• silver - high (percentage-range) concentrations of metallic silver, inorganic silver compounds such as silver nitrate, and organic silver compounds such as silver sulfadiazine are used medically as topical (direct contact treatment) antimicrobial treatments. At one time activated charcoal used to strip organic compounds from water were treated with silver compounds to inhibit bacterial and algal growth, but this application appears to died out, at least in the US. Similarly, a colloidal silver and copper compound ("Microdyn", in the US, EPA-registered by a Movidyn Corporation) was once sold to suppress bacterial and fungal build-up in recirculated industrial water such as used in the pulp and paper industry; Movidyn cancelled its registration for Microdyn in the mid-80's. I can find no legitimate references to the use of metallic, inorganic, or organic silver compounds as a sanitizer, disinfectant, or sterilizing agent.

  • quaternary ammonium chloride compounds - Mixtures of compounds such as alkyl dimethyl benzyl ammonium chloride, didecyl dimethyl ammonium chloride, dioctyl dimethyl ammonium chloride, and octyl decyl dimethyl ammonium chloride are very commonly used as surface sanitizer; if you look at your household cleaners that claim disinfecting properties, there's a high percentage chance that you'll find a "quat". Eurochem International has what's in the US an EPA-registered product under the Microdyne Extra tradename for use as an industrial and institutional sanitizer. Although the quats are commonly used as food-service sanitizing agents, in my limited poking around I can find no reference to their use disinfecting foodstuffs like produce (my initial reaction is yuck....).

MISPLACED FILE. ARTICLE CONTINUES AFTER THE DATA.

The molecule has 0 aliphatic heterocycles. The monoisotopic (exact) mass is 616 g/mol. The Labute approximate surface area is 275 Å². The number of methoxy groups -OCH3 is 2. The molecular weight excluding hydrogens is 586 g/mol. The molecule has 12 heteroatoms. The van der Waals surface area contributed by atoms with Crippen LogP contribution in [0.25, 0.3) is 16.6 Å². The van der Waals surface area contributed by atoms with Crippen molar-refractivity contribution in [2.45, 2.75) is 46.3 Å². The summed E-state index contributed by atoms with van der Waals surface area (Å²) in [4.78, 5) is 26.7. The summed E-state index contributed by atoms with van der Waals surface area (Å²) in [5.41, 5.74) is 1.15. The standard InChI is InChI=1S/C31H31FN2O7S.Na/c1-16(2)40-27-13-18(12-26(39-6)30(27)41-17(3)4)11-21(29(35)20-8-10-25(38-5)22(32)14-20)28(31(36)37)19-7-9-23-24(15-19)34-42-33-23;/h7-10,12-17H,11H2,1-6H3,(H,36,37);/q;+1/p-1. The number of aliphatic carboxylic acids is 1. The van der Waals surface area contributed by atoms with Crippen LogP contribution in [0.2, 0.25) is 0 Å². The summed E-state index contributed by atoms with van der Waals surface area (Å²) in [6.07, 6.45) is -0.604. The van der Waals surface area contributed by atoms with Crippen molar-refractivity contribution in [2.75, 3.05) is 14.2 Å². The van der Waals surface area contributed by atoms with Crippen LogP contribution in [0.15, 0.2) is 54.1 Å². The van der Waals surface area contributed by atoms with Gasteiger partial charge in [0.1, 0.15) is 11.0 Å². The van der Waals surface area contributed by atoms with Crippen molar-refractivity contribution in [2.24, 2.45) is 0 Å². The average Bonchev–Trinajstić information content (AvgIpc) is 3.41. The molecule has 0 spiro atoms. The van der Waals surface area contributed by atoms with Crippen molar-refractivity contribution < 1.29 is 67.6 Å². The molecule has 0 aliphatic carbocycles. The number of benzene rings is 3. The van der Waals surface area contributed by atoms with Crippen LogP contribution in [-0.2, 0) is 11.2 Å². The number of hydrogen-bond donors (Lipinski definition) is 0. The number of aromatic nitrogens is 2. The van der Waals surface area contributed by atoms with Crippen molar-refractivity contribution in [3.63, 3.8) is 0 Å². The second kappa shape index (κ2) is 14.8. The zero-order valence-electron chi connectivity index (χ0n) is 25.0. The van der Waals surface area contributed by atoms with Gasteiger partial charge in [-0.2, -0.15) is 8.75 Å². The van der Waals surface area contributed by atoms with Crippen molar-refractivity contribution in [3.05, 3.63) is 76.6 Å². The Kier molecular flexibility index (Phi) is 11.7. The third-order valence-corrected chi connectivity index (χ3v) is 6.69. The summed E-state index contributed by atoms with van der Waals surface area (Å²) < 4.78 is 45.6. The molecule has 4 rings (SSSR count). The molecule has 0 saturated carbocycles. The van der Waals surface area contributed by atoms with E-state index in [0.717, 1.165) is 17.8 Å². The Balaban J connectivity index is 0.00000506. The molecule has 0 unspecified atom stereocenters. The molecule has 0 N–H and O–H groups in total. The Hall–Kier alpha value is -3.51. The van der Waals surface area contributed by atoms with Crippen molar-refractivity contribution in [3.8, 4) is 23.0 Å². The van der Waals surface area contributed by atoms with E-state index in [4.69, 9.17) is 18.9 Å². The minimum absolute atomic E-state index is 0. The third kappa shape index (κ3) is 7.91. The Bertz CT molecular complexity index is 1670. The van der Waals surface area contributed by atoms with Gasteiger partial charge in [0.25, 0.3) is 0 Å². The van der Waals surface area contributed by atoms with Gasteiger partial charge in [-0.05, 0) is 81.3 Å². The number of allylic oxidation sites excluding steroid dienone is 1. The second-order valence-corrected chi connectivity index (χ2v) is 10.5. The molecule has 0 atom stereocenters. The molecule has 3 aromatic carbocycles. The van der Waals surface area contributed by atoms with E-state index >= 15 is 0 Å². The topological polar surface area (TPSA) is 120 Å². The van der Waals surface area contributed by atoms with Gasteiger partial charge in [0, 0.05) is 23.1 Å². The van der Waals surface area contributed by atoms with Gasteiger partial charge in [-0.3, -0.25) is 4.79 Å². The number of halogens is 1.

• iodine - Iodine solutions such as tincture of iodine (2% iodine, 2.4% sodium iodide in ethanol) and povidone-iodine are commonly used medically as topical antimicrobial treatments; in this application there's a considerably greater breadth of use than with silver compounds. Falling into the same chemical class as chlorine, iodine also has uses as a disinfectant, albeit a lesser one, possibly because of its lower reactivity (the halogens function as disinfectants through the simple means of oxidizing whatever they come into contact with), as well as an poorly-characterized concern about excess iodine-induced thyroid disorders. Although more commonly recognized in the US as "Betadine", povidone-iodine solutions (typically 10%, which would yield about 1% available iodine) are sold worldwide under the name "Microdine". Targeted to the food services industry Rochester-Midland Corporation also sells what's in the US an EPA-registered germicide/sanitizer under the "Microdyne" tradename which contains 3.5% available iodine and phosphoric acid.